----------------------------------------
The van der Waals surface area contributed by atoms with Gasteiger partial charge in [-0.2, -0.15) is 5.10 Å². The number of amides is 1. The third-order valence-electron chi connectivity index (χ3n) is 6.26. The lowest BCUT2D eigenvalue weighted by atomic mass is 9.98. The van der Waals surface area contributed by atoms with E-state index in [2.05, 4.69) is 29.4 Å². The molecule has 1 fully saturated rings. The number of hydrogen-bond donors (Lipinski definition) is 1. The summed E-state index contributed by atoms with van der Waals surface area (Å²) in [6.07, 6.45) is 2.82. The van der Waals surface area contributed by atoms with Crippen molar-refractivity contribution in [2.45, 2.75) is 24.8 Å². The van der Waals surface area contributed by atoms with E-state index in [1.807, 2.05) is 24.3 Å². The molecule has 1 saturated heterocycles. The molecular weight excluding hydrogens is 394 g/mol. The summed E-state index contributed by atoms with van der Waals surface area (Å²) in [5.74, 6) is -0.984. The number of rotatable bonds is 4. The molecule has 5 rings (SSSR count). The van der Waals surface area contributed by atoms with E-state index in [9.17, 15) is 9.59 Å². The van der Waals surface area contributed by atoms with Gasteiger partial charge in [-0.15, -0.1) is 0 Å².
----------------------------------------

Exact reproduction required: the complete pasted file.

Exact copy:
The van der Waals surface area contributed by atoms with Gasteiger partial charge in [-0.2, -0.15) is 5.10 Å². The number of amides is 1. The third-order valence-electron chi connectivity index (χ3n) is 6.26. The lowest BCUT2D eigenvalue weighted by atomic mass is 9.98. The van der Waals surface area contributed by atoms with E-state index in [2.05, 4.69) is 29.4 Å². The molecule has 1 fully saturated rings. The number of hydrogen-bond donors (Lipinski definition) is 1. The summed E-state index contributed by atoms with van der Waals surface area (Å²) in [6.07, 6.45) is 2.82. The van der Waals surface area contributed by atoms with Crippen molar-refractivity contribution in [2.45, 2.75) is 24.8 Å². The van der Waals surface area contributed by atoms with E-state index in [1.807, 2.05) is 24.3 Å². The molecule has 1 saturated heterocycles. The molecular weight excluding hydrogens is 394 g/mol. The summed E-state index contributed by atoms with van der Waals surface area (Å²) in [5.74, 6) is -0.984. The number of rotatable bonds is 4. The molecule has 5 rings (SSSR count). The van der Waals surface area contributed by atoms with E-state index in [9.17, 15) is 9.59 Å². The van der Waals surface area contributed by atoms with Gasteiger partial charge in [-0.15, -0.1) is 0 Å².